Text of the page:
Sweating is the body’s natural way of regulating body temperature. It does this by releasing water and salt, which evaporates to help cool you.
Sweating itself doesn’t burn a measurable amount of calories, but sweating out enough liquid will cause you to lose water weight. It’s only a temporary loss, though. Once you rehydrate by drinking water or eating, you’ll immediately regain any lost weight.
How many calories does sweating burn?
Some claim sweat-filled activities like Bikram yoga allow you to burn up to 1,000 calories an hour — but the claim is likely false. One study found that in a 90-minute Bikram yoga class, women burned an average of only 330 calories, and men burned 460 calories. That’s the equivalent of walking briskly at 3.5 miles per hour for the same amount of time.
You can also burn calories during activities where you don’t sweat much, or at all. For example, you still burn calories swimming, lifting light weights, or exercising when it’s cold outside in the winter.
Still, sweat may be a way to measure your intensity level, or how hard you’re working, during certain types of exercise. The American College of Sports Medicine recommends healthy adults fit in 30 minutes of moderate-intensity exercise — or enough to break a sweat while still carrying on a conversation — five days a week.
Why do some people sweat more than others?
How much you sweat is based on a variety of factors, including:
- environmental factors
- fitness level
Of these factors, your weight and fitness level will most influence how much you sweat during exercise. Your body needs to use more energy to function at a higher weight. This results in more sweat, because there’s more body mass to cool down.
The better shape you’re in, the quicker you’ll sweat. That’s because the body becomes more efficient at regulating temperature. Sweating earlier means your body can cool down faster. This lets you work out for a longer time at a more rigorous pace.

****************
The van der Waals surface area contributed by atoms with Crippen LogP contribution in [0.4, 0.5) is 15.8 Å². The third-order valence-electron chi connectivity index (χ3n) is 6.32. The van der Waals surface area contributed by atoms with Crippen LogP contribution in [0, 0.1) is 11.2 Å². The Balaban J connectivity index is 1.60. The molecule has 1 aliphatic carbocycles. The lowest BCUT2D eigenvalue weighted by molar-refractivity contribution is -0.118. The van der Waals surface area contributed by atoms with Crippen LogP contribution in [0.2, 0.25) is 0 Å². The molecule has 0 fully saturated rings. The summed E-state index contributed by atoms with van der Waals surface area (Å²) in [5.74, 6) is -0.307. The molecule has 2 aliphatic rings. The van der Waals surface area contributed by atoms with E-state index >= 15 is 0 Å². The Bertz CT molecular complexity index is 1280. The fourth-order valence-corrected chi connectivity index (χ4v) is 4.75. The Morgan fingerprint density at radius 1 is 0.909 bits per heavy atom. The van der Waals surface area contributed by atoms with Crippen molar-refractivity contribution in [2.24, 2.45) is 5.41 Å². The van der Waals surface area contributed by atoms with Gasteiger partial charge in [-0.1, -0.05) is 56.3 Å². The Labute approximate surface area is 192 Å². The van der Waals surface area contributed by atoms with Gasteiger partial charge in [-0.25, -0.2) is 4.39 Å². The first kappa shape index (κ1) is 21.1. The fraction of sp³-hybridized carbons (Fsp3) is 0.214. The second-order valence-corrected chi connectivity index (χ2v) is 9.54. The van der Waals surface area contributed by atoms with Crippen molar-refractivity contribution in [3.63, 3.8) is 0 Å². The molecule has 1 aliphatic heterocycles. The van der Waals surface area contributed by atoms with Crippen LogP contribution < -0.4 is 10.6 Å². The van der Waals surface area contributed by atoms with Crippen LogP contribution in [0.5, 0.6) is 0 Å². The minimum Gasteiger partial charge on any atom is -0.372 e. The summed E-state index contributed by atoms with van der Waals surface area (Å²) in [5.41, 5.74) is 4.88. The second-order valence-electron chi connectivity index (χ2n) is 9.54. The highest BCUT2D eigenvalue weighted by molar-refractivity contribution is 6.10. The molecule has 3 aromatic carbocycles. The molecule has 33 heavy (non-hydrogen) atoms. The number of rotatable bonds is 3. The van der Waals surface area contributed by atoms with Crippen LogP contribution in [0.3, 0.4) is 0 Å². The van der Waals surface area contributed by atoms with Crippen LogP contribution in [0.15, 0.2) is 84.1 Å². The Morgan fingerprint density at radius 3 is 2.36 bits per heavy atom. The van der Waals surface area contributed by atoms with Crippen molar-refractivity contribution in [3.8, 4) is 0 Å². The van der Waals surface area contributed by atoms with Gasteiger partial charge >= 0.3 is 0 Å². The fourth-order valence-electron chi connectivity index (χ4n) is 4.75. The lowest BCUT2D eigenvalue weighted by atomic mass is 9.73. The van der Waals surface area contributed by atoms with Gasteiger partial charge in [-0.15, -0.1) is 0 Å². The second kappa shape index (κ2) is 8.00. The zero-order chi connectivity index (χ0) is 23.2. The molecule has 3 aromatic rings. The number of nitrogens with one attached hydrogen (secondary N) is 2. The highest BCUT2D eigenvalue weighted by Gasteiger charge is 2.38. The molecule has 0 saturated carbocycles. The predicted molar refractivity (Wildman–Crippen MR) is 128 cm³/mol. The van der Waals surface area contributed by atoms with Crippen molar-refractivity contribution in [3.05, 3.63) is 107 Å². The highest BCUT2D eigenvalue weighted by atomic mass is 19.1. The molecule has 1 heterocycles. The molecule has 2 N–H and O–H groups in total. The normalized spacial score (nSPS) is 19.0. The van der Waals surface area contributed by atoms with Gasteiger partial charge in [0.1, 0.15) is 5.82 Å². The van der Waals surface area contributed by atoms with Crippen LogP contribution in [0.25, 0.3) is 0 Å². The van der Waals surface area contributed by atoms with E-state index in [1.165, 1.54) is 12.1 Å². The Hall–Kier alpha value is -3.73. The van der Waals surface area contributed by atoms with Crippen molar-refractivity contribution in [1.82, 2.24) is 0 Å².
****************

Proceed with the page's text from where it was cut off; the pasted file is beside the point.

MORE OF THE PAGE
What are the benefits of sweat?
The main benefit of sweat is cooling your body down. Some other benefits of sweating may include:
- Healthier skin. Intense exercise gets the blood circulating throughout your body. This allows oxygen and nutrients to circulate and nourish skin cells.
- Challenging yourself. If you’re breaking a sweat while exercising, you’re probably doing workouts that are appropriately challenging for your fitness level. But if you’re lightheaded, extremely tired, or in pain, you’re pushing yourself too hard.
Are there any risks to sweating?
If you’re sweating, you’re more likely to get dehydrated. Hot or humid weather increases the amount you sweat. For every pound of sweat you lose, be sure to drink a pint of water. Don’t wait until you get thirsty to start hydrating. Instead, take a water bottle with you and drink regularly throughout your workout.
Severe dehydration can be dangerous. Get medical help for these symptoms right away:
- extreme exhaustion or confusion
- dizziness when you stand that doesn’t go away after a few seconds
- not urinating for eight hours
- weak pulse
- rapid pulse
- loss of consciousness
If you regularly sweat excessively, you may have a condition called hyperhidrosis. See your doctor if sweating disrupts your daily routine. Also, check in with your doctor if you get night sweats for no known reason, or you’re suddenly sweating excessively.
Get medical help right away if sweating occurs with:
- fever of 104°F (40°C) or higher
- chest pain
- shortness of breath
- rapid heart rate
How to burn calories safely
In order to lose weight, you need to burn off more calories than you take in. Around 3,500 calories equal 1 pound of fat. So you need to burn off 3,500 more calories than you consume to lose 1 pound.
The best way to achieve a healthy weight is to adopt an active lifestyle. Eating a healthy diet full of whole foods and exercising regularly (up to five days a week for around 30 minutes) are the best ways to safely achieve your weight loss goals.
The bottom line
Sweating out water weight may help you temporarily drop a few pounds quickly. Wrestlers and horse jockeys who need to be at a certain weight to compete use this technique.
However, the calories lost aren’t significant, and this isn’t a healthy way to lose weight overall. One study found that athletic performance in women was negatively impacted by sauna-induced rapid weight loss, but more research is needed.
If you’re trying to lose weight, going gradually is the healthiest way. Adopt a healthy diet of whole foods and exercise regularly. Your doctor can also help create a plan that works best for your lifestyle.